Aalto University is designing and developing thermal interfaces for hot and cold sensations in virtual environments
Virtual reality (VR) technology has come a long way in recent years, with advancements in hardware and software that have made it possible to create highly immersive experiences. However, one area that is often overlooked in the development of VR systems is haptics. Haptics refers to the sense of touch, temperatures and the ability to feel physical sensations. In VR, haptics can be used to create a more immersive experience by allowing users to feel the sensation of touch when interacting with virtual objects.
Aalto University’s lighthouse project focuses on the design and development of electronic textiles that can reproduce temperature experiences for VR. In other words, how can we simulate the sensation of warmth or cold with a lightweight, comfortable and wearable system. This can be used in a variety of different VR experiences, such as a virtual reality game where the player is exploring a snowy mountain or visits a traditional Finnish sauna. The thermal haptic feedback can be used to simulate the feeling of the cold mountain winds or hot steam after water is thrown onto the stove. Similarly, in a virtual reality cooking simulation, the thermal haptic feedback can be used to simulate the feeling of hot cooking surface or holding a hot pot.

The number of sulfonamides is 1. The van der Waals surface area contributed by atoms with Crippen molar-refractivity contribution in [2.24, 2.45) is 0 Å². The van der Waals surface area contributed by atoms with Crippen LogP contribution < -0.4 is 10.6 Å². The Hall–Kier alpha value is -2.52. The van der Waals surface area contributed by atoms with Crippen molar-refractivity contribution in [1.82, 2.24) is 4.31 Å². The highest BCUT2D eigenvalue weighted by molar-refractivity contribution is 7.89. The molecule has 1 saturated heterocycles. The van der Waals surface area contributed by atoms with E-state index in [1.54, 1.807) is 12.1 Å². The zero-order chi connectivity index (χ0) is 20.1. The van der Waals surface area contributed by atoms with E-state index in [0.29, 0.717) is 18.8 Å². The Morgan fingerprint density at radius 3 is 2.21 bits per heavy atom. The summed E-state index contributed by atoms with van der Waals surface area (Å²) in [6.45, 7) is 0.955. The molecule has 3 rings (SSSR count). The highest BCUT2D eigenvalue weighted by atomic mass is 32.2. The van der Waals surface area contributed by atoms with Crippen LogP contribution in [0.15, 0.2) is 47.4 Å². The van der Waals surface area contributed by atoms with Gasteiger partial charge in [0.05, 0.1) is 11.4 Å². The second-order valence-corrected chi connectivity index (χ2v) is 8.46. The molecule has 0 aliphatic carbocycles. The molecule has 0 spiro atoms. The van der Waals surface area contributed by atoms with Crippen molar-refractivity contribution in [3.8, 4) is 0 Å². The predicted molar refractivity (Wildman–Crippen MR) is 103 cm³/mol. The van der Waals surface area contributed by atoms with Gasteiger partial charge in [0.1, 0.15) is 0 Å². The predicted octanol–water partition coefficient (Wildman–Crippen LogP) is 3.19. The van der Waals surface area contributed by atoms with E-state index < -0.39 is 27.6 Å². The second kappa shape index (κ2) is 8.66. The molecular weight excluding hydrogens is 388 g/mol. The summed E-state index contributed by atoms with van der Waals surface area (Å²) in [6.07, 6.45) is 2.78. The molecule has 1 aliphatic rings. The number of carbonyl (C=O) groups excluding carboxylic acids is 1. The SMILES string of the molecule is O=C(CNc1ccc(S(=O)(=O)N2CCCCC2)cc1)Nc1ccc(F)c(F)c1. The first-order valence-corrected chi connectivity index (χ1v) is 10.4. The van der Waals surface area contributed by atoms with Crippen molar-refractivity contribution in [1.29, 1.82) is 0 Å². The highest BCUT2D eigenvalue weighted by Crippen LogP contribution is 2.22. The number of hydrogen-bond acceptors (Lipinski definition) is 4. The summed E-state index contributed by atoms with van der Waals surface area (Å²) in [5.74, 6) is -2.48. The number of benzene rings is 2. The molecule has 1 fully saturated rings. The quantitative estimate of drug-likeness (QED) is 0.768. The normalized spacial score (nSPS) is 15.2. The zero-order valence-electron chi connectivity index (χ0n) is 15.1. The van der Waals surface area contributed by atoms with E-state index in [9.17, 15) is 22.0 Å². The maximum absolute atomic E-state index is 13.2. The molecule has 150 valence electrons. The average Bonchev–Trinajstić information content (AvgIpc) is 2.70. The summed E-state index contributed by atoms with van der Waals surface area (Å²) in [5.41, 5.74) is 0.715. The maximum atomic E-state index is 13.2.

In addition, some VR experiences use temperature as a way to create atmosphere and immersing the user in the experience. For instance, in a horror game, a cold temperature can be used to create a creepy and eerie atmosphere.
Overall, temperature in VR can be used in a variety of different ways to enhance the immersive experience and create a sense of realism. It can be used to simulate the feeling of different temperatures and environments, to improve comfort during extended VR sessions, and to create atmosphere in VR experiences.
The research team from the Wearable Systems Lab lead by Prof. Yu Xiao from Aalto University is investigating the design and development of thermal experiences for virtual reality applications. From an experience design perspective, they are conducting research on how individuals perceive, experience, and express real-world thermal sensations, with the goal of simulating and designing heat or cold experiences within virtual environments.
We hope this and the other EMIL Lighthouse Projects will give you an idea of the kinds of pursuits EMIL wants to foster and inspire you to apply for funding!
Author: Tim Moesgen